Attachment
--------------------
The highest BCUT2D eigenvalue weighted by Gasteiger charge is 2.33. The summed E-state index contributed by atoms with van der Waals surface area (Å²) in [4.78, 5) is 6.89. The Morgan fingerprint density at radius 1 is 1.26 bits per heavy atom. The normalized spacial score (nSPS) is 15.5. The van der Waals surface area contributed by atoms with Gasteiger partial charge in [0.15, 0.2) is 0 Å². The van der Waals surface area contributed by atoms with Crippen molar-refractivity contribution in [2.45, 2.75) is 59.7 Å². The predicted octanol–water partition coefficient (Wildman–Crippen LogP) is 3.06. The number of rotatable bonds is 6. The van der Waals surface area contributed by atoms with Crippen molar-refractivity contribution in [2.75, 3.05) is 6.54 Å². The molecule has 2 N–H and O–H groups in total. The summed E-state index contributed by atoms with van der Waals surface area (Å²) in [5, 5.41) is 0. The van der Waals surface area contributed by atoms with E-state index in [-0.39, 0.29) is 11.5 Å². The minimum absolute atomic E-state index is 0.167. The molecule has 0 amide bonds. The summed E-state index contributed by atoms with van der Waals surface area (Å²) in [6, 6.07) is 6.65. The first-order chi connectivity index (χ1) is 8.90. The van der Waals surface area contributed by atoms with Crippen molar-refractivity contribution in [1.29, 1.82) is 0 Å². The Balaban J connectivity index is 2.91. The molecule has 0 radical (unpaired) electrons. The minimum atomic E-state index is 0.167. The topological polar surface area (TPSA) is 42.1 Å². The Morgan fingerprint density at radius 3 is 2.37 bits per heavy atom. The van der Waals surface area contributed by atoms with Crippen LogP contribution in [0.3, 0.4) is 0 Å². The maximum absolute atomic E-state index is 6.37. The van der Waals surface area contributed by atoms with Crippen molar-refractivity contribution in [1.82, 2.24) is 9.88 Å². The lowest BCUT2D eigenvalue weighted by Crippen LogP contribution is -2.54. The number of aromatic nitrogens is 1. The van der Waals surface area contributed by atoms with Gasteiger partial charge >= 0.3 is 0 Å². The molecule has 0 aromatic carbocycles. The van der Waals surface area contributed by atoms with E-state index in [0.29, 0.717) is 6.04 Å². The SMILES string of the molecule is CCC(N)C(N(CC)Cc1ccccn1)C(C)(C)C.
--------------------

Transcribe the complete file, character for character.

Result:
The highest BCUT2D eigenvalue weighted by Gasteiger charge is 2.33. The summed E-state index contributed by atoms with van der Waals surface area (Å²) in [4.78, 5) is 6.89. The Morgan fingerprint density at radius 1 is 1.26 bits per heavy atom. The normalized spacial score (nSPS) is 15.5. The van der Waals surface area contributed by atoms with Gasteiger partial charge in [0.15, 0.2) is 0 Å². The van der Waals surface area contributed by atoms with Crippen molar-refractivity contribution in [2.45, 2.75) is 59.7 Å². The predicted octanol–water partition coefficient (Wildman–Crippen LogP) is 3.06. The number of rotatable bonds is 6. The van der Waals surface area contributed by atoms with Crippen molar-refractivity contribution in [2.75, 3.05) is 6.54 Å². The molecule has 2 N–H and O–H groups in total. The summed E-state index contributed by atoms with van der Waals surface area (Å²) in [5, 5.41) is 0. The van der Waals surface area contributed by atoms with E-state index in [-0.39, 0.29) is 11.5 Å². The minimum absolute atomic E-state index is 0.167. The molecule has 0 amide bonds. The summed E-state index contributed by atoms with van der Waals surface area (Å²) in [6, 6.07) is 6.65. The first-order chi connectivity index (χ1) is 8.90. The van der Waals surface area contributed by atoms with Crippen molar-refractivity contribution in [1.29, 1.82) is 0 Å². The Balaban J connectivity index is 2.91. The molecule has 0 radical (unpaired) electrons. The minimum atomic E-state index is 0.167. The topological polar surface area (TPSA) is 42.1 Å². The Morgan fingerprint density at radius 3 is 2.37 bits per heavy atom. The van der Waals surface area contributed by atoms with Crippen LogP contribution in [0.3, 0.4) is 0 Å². The maximum absolute atomic E-state index is 6.37. The van der Waals surface area contributed by atoms with Crippen molar-refractivity contribution in [1.82, 2.24) is 9.88 Å². The lowest BCUT2D eigenvalue weighted by Crippen LogP contribution is -2.54. The number of aromatic nitrogens is 1. The van der Waals surface area contributed by atoms with Gasteiger partial charge >= 0.3 is 0 Å². The molecule has 0 aromatic carbocycles. The van der Waals surface area contributed by atoms with E-state index in [0.29, 0.717) is 6.04 Å². The SMILES string of the molecule is CCC(N)C(N(CC)Cc1ccccn1)C(C)(C)C.